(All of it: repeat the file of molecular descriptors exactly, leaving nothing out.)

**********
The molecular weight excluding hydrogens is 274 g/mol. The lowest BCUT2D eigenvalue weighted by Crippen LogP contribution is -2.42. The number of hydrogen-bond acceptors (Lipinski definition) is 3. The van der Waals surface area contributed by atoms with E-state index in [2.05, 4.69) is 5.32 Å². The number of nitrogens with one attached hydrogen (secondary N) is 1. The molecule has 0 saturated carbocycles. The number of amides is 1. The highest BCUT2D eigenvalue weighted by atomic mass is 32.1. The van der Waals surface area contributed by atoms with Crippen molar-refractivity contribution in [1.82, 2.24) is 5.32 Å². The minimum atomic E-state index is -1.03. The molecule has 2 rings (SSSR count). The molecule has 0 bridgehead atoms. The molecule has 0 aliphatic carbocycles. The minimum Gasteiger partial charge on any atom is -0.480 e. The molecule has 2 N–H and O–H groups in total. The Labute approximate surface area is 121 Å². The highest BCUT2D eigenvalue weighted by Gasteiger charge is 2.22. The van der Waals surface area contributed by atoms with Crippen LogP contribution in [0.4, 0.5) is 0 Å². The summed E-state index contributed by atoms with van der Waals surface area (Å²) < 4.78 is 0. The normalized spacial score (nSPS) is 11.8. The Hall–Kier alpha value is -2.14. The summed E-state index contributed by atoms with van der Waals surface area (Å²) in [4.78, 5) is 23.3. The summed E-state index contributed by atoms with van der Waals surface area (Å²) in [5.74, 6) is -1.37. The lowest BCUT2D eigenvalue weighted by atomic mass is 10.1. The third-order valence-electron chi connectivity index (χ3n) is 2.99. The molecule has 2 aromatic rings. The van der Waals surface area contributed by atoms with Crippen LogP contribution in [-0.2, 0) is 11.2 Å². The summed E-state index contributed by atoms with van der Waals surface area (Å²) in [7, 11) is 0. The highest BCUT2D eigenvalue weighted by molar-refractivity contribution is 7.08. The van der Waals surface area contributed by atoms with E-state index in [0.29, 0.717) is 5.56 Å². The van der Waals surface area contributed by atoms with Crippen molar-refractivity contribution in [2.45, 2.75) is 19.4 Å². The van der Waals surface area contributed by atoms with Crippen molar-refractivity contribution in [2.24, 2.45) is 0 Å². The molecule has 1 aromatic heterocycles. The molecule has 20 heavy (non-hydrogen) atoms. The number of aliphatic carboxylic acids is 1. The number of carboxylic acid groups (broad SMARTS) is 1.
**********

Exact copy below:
The molecular weight excluding hydrogens is 274 g/mol. The lowest BCUT2D eigenvalue weighted by Crippen LogP contribution is -2.42. The number of hydrogen-bond acceptors (Lipinski definition) is 3. The van der Waals surface area contributed by atoms with E-state index in [2.05, 4.69) is 5.32 Å². The number of nitrogens with one attached hydrogen (secondary N) is 1. The molecule has 0 saturated carbocycles. The number of amides is 1. The highest BCUT2D eigenvalue weighted by atomic mass is 32.1. The van der Waals surface area contributed by atoms with Crippen molar-refractivity contribution in [1.82, 2.24) is 5.32 Å². The minimum atomic E-state index is -1.03. The molecule has 2 rings (SSSR count). The molecule has 0 bridgehead atoms. The molecule has 0 aliphatic carbocycles. The minimum Gasteiger partial charge on any atom is -0.480 e. The molecule has 2 N–H and O–H groups in total. The Labute approximate surface area is 121 Å². The highest BCUT2D eigenvalue weighted by Gasteiger charge is 2.22. The van der Waals surface area contributed by atoms with Crippen LogP contribution in [0.4, 0.5) is 0 Å². The summed E-state index contributed by atoms with van der Waals surface area (Å²) < 4.78 is 0. The normalized spacial score (nSPS) is 11.8. The Hall–Kier alpha value is -2.14. The summed E-state index contributed by atoms with van der Waals surface area (Å²) in [4.78, 5) is 23.3. The summed E-state index contributed by atoms with van der Waals surface area (Å²) in [5.74, 6) is -1.37. The lowest BCUT2D eigenvalue weighted by atomic mass is 10.1. The third-order valence-electron chi connectivity index (χ3n) is 2.99. The molecule has 2 aromatic rings. The van der Waals surface area contributed by atoms with Crippen LogP contribution in [-0.2, 0) is 11.2 Å². The summed E-state index contributed by atoms with van der Waals surface area (Å²) in [7, 11) is 0. The highest BCUT2D eigenvalue weighted by molar-refractivity contribution is 7.08. The van der Waals surface area contributed by atoms with E-state index in [0.29, 0.717) is 5.56 Å². The van der Waals surface area contributed by atoms with Crippen molar-refractivity contribution in [2.45, 2.75) is 19.4 Å². The van der Waals surface area contributed by atoms with Crippen molar-refractivity contribution in [2.24, 2.45) is 0 Å². The molecule has 1 aromatic heterocycles. The molecule has 20 heavy (non-hydrogen) atoms. The number of aliphatic carboxylic acids is 1. The number of carboxylic acid groups (broad SMARTS) is 1.